The story is dark and unnerving at times, but what was it like when the cameras weren’t rolling? Can you tell me about some of your favorite moments filming this project?
When we went to the Himalayas, we were genuinely isolated. I think it took us about two days to get to our final destination. We flew from London by Istanbul to Kathmandu. And then, we flew from Kathmandu to Pokhara and then Pokhara to Tansen in a tiny propeller airplane, which I don’t love. And then from there, some of the crew were staying in a tiny town where we arrived on the final flight, but the cast and some of the production team and the director and producers were staying an extra hour further away from that with this super-bumpy car ride to get there. When we got there, we didn’t have any cell phone service and no internet. I’m actually suspicious because the day that we left, we popped back in to use the loo, and the Wi-Fi was working again when it hadn’t been that whole time. But actually, it was a blessing because it meant we did old-school bonding. In the evenings, we were staying in this cool little lodge, and it was really cold at night, so we would all go and huddle around the fire downstairs. Everyone ate at the same time, and we had these tables that had hot coals underneath that warmed your legs. Even if people were reading books, they would tend to read downstairs by the fire, and people would be chatting and playing stupid games that you would play at camp. It meant that we all bonded extremely quickly, which was beautiful. Then when we were filming most of the interior stuff back in London, it meant that we had that sense of knowing each other for a long time. When you are isolated and in a room with people for two weeks straight with nothing else to do, it’s an accelerated getting-to-know-you process. Also, the cast is just so funny. We laughed so much. It was a really good group.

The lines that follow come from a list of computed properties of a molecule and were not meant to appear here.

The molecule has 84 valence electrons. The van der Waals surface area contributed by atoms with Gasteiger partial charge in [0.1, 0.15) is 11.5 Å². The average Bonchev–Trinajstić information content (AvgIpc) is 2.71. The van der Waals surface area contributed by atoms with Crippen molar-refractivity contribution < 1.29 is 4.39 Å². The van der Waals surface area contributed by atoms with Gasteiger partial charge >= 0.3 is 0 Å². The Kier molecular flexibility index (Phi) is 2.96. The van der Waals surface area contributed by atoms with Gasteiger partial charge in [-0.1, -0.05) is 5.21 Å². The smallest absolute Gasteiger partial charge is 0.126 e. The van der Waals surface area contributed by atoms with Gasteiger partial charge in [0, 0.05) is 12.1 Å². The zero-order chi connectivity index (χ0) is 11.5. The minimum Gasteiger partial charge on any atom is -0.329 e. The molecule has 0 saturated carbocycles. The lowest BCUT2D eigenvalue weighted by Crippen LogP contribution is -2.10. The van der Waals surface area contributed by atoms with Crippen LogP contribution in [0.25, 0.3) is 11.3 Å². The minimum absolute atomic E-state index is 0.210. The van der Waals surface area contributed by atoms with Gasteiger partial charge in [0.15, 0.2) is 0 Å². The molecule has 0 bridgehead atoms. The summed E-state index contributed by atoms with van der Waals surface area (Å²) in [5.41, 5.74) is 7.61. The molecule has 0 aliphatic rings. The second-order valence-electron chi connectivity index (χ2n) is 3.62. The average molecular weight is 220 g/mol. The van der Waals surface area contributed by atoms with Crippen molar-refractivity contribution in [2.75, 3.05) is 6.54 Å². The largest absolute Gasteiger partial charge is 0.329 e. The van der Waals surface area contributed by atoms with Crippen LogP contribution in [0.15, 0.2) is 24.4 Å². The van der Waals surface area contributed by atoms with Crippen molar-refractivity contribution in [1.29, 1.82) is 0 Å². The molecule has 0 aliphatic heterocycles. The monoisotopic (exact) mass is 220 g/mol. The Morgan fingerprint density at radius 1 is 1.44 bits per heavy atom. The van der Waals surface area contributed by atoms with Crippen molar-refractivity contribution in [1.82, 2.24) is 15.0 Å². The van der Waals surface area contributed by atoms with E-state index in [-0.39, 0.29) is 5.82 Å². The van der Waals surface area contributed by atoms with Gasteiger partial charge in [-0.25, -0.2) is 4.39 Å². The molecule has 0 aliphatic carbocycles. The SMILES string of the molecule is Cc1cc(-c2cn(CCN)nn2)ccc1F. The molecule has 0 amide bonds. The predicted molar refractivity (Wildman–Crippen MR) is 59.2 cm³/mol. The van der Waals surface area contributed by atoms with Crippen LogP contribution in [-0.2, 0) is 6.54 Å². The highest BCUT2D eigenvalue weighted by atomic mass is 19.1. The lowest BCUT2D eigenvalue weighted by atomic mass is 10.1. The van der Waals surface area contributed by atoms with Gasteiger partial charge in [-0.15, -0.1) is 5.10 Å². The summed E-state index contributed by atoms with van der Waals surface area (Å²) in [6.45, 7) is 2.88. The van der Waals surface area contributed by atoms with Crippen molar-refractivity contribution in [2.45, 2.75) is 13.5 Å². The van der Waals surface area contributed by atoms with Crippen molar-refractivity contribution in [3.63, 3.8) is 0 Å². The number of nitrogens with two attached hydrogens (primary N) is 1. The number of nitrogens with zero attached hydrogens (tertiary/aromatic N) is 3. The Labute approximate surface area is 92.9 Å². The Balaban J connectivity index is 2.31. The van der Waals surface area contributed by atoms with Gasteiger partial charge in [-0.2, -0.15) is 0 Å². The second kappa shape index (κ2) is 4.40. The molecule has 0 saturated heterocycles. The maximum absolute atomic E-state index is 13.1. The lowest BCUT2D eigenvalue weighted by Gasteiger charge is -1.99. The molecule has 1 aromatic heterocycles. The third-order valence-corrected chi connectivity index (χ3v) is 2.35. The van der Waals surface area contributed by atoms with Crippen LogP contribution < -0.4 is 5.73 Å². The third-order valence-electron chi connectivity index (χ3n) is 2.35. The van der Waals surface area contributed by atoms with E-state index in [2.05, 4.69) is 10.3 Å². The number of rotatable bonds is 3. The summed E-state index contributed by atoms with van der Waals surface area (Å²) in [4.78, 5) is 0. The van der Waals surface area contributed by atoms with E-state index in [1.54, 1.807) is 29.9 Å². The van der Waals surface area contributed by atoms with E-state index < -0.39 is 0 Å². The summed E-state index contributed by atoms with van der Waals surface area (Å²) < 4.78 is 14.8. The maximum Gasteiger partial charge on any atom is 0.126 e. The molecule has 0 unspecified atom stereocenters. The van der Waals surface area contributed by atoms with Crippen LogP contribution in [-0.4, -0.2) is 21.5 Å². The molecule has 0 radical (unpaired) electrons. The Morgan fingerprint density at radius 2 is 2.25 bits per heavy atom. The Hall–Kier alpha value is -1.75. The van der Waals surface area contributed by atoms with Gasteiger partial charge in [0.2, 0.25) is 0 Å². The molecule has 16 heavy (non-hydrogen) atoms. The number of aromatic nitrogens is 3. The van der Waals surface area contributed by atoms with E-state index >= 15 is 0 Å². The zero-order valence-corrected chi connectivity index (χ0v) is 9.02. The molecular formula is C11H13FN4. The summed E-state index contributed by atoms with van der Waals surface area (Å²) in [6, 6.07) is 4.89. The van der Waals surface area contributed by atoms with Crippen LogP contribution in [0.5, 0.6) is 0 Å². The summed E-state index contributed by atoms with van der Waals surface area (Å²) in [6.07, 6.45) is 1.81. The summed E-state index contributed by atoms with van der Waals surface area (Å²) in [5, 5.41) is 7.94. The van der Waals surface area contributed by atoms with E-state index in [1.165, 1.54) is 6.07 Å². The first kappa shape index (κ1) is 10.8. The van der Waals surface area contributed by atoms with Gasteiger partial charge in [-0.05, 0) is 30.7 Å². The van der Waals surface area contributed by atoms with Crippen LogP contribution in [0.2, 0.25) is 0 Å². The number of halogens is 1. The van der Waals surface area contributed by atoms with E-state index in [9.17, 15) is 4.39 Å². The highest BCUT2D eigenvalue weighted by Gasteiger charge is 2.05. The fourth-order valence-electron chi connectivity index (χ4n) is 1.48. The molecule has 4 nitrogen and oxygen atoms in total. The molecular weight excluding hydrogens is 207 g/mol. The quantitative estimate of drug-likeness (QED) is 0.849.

Coming off Black Narcissus and The Nightingale before that, what are you looking to do next in your career?
I’ve already got my next two projects. One of them is a little bit different, and the other one is a very sad character. I don’t feel like that’s how I present myself day-to-day, so I don’t know why I attract these roles. I would love to do a comedy. I would love to work with a director who does very stylized films, like Yorgos Lanthimos, those people who you watch their film and you know it’s theirs—like there is no question about who directed it. I, at some point, would love to do a musical film. But really, if I get the opportunity to work on something that has great people involved, like a great writer, director, or a cast, and the writing is really strong, I’m not going to say no to it just because it’s another dark character. It’s also true to say that those characters are satisfying to play, so I get a lot of creative satisfaction from that. I have a funny story from last year. I was auditioning for two parts in the same show, and one was a very chatty, funny Brooklynite, and the other was the serial killer of the show. I eventually got down to the last couple [auditions], and I asked my agent, “Oh, for which one?” and she said, “The serial killer, obviously!” So despite my efforts on that one, I am still, for some reason, seen as better suited to a serial killer than a friendly, chatty person.